Is That True?

It was a warm morning at the flea market so I headed for the section of the open-air trading grounds nestled under the grove of towering oaks. After a full day of setup, it was the first morning the market was open to shoppers. Many vendors were taking it easy in their lawn chairs, with bare feet propped up and a cup of black coffee in hand. I spotted a man with an authentic Marlboro man cowboy hat tipped over his eyes in full nap mode. This was preferable because he had mounds of 45s on the three tables set up under his tent.

I like to take my time when flipping through old vinyl records. As a personal rule, I only buy them one at a time so, I needed to choose wisely. But, I didn’t need long this go around. As I flipped through, there it was at the front of the first box; A Simon and Garfunkel's Greatest Hits. The jacket was faded and frayed on the edges, but the record itself was in mint condition, revealing a little bit of history about this once loved album. It was a perfect addition to my collection. Marlboro man awakened out of his mid-morning slumber. No bargaining was needed. He had a fair price on the cover. He handed me his card with the record and told me to call him if I had any issues with it.

That night before I started dinner I gingerly placed my vinyl prize on the turntable. I let the kids assist me in dropping the needle that sent the warm, crackling tones of the 60s into the room. Forty-four seconds into side one I hear my 7-year-old ask a question.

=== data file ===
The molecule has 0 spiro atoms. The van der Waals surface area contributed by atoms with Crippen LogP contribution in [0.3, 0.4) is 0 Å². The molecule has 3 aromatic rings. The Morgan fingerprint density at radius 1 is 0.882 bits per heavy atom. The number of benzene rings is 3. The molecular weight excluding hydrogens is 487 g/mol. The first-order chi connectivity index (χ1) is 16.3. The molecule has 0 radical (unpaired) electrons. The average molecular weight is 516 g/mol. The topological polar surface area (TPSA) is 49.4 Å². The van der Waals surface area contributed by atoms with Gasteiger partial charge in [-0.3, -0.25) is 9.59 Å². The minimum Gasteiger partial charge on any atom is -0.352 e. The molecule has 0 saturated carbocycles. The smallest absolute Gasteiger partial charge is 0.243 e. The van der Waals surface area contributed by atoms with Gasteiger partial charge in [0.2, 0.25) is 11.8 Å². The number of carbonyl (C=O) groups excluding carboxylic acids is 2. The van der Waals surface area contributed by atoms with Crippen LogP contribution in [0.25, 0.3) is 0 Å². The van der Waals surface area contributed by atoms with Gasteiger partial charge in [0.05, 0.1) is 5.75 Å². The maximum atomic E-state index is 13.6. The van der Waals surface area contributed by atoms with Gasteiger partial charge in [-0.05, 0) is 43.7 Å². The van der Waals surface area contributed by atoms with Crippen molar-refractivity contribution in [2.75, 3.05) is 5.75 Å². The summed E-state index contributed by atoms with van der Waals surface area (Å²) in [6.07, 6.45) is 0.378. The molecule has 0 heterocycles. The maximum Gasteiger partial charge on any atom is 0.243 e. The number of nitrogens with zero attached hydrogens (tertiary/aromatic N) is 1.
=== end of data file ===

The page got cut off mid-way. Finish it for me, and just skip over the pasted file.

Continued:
“Is that true?”
“Is what true?”
“They just said, ‘Heaven holds a place for those who pray.’ Is that true?”

As if on cue Paul Simon sang the line again,

God bless you, please, Mrs. Robinson
Heaven holds a place for those who pray
Hey, hey, hey
Hey, hey, hey

I didn’t realize a folk-rock theology lesson was part of the bargain when I purchased my gem at trade days. But, our theology isn’t always shaped solely from the pulpit. It is affected by the music we listen to, conversations we have, influencers we watch, and more. Peter warned some of his dear friends against false teachers who would come into their midst, twisting God’s truth for their own devices. He said:

"…beware lest you also fall from your own steadfastness, being led away with the error of the wicked; but grow in the grace and knowledge of our Lord and Savior Jesus Christ.” (2 Peter 3:17-18)

Just because we have learned truth doesn’t mean it can never be twisted and used to turn us away from God.

How do we find the answer? We do as the Berean Jews in Acts did. They:

...examined the Scriptures every day to see if what Paul said was true. (Acts 17:11)

“Is that true?” is a great question to constantly ask when it comes to what we choose to believe about God. 

Thankfully, he gave us His Word to use as a litmus test for any teaching we hear about Him. We study it to get our foundation and we continue studying it to “grow in the grace and knowledge of our Lord.”

Were Simon and Garfunkel "the wicked" trying to lead us away in error? Probably not. But, unfortunately, they shared a works-based gospel with a lot of people when they wrote this grammy award-winning song. I’m grateful my daughter asked the question. It was a striking reminder to me and a great teachable moment for her.

So, whether it's The Apostle Paul, the music legend Paul Simon, or some other Paul, remember to search the scripture to see if what they are saying is true. As you do you will grow in the knowledge of our Lord and Savior, Jesus Christ.

Now What?

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